Senior editor Nancy Crotti contributed to this report.
UPDATED Sept. 16, 2019, with comment from Accuray.
Shares in Varian Medical (NYSE:VAR), Accuray (NSDQ:ARAY) and Elekta (STO:EKTA B) gained this week after China added medical linear accelerators to a list of 16 products exempted from its trade war with the U.S.
The parties appeared to be edging back to the negotiating table this week; as the White House scrambled for an “escape hatch” from U.S. tariffs slated to be imposed next month and in December, the Chinese government granted one-year exemptions effective Sept. 17 to a small list of product types including the big-ticket medical devices. The U.S. also eased its stance, granting a two-week reprieve on a tariff increase on $250 billion in Chinese goods.
China’s exemptions are retroactive to August 23, 2018, meaning Varian, Accuray and Elekta are due for refunds on any tariff increases they’ve paid since then.
“We are grateful for the China government’s determination to fight cancer and its recognition of the positive impact of radiotherapy treatments,” president & CEO Dow Wilson said in prepared remarks. “Varian envisions a world without fear of cancer and we are committed to empowering our users to achieve new victories against cancer with our cancer care solutions. The exemption allows us to continue to focus on the fight against cancer.”
“We applaud the recent decision to exempt medical linear accelerators,” added Accuray president & CEO Josh Levine. “We believe that this exemption will enable commercial momentum for our joint venture, CNNC Accuray (Tianjin) Medical Technology Co., Ltd, to expand access to our precise, innovative radiation therapy systems for hospitals and patients in China.”
VAR shares are up 5.5% to $117.33 apiece since the Sept. 11 announcement; ARAY shares have gained 1.2% to $3.05; and EKTA-B stock is up 6.2% to kr129.55 (about $13.49) in Stockholm.
The U.S. in July exempted several categories of medical devices from the 25% tariffs imposed on Chinese goods by the Trump administration, including surgical, radiotherapy and dental devices.
The Office of the U.S. Trade Representative said the new exclusions are retroactive to July 6, 2018, when tariffs went into effect on some $34 billion in imports from China, and are due to extend for another year. U.S. medtech makers originally faced about $836 million in tariffs, but that number is lower now that nine types of medical device are on the list of 110 exempted products.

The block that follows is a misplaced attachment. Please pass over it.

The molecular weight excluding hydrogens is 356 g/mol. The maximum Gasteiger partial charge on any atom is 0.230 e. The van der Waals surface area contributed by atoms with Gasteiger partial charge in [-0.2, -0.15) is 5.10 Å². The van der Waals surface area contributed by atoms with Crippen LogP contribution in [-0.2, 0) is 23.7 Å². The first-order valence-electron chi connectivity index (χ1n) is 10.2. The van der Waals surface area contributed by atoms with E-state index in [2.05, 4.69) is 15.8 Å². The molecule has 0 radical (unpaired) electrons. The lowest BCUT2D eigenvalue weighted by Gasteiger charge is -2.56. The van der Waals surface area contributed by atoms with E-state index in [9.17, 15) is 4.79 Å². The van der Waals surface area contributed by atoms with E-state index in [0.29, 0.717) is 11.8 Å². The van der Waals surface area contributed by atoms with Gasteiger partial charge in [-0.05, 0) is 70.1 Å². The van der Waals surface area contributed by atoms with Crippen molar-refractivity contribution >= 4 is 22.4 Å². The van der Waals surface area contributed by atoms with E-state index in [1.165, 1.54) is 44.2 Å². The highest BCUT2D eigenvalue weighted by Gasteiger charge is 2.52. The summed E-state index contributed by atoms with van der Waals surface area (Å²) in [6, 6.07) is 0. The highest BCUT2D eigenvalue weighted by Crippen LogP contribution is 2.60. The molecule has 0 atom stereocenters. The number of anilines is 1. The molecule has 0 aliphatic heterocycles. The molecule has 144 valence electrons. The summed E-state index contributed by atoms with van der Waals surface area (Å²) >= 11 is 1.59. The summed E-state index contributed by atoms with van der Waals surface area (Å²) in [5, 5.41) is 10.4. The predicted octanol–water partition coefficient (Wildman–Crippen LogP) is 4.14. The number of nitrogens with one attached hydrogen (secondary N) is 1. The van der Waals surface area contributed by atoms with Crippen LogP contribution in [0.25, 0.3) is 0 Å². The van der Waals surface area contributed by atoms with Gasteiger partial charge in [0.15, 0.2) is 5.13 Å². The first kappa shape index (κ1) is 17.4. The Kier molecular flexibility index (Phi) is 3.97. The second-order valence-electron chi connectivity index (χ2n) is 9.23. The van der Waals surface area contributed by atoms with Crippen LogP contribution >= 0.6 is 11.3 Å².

“AdvaMed is engaged with [the U.S. Trade Representative] regarding the U.S.-China trade talks. We will continue to work with officials in Washington and Beijing to make sure our views are known. AdvaMed strongly opposes tariffs by both sides on medical technology products that help save and improve millions of lives every day. We remain hopeful for a successful conclusion of the negotiations, which are delicate and with broad-reaching implications that our industry is watching closely on behalf of the patients we serve,” Ralph Ives, EVP for global strategy & analysis at the trade lobby, said via an emailed statement.
Here’s the list of the products exempted from the Chinese tariffs starting next week:
- Other shrimp and shrimp seedlings
- Aster meal and pellets
- Other purpura (except coarse powder and pellets)
- Fish meal for feed
- Lubricating oil
- Cycloprom, insecticidal ring, insecticidal nail, polythiane, etc. (including methylthiophosphorus, buprofezin, trichlorfen, indoxacarb)
- Decitabine, fluorouridine, cyclophosphamide, gefitinib, capecitabine, raltitrexed, fludarabine phosphate, Fluoride, cytarabine hydrochloride, gemcitabine hydrochloride, ectinib hydrochloride, ifosfamide
- Nonionic organic surfactant
- Mineral oil <70% lubricant
- Lubricant that does not contain petroleum or extracts oil from bituminous minerals
- Medical linear accelerator
- Whey and modified whey for feed
- Release agent (oil by weight and oil extracted from bitumen ≥70%)
- Isoparaffin solvent
- Lubricating base oil
($1 = kr9.60151)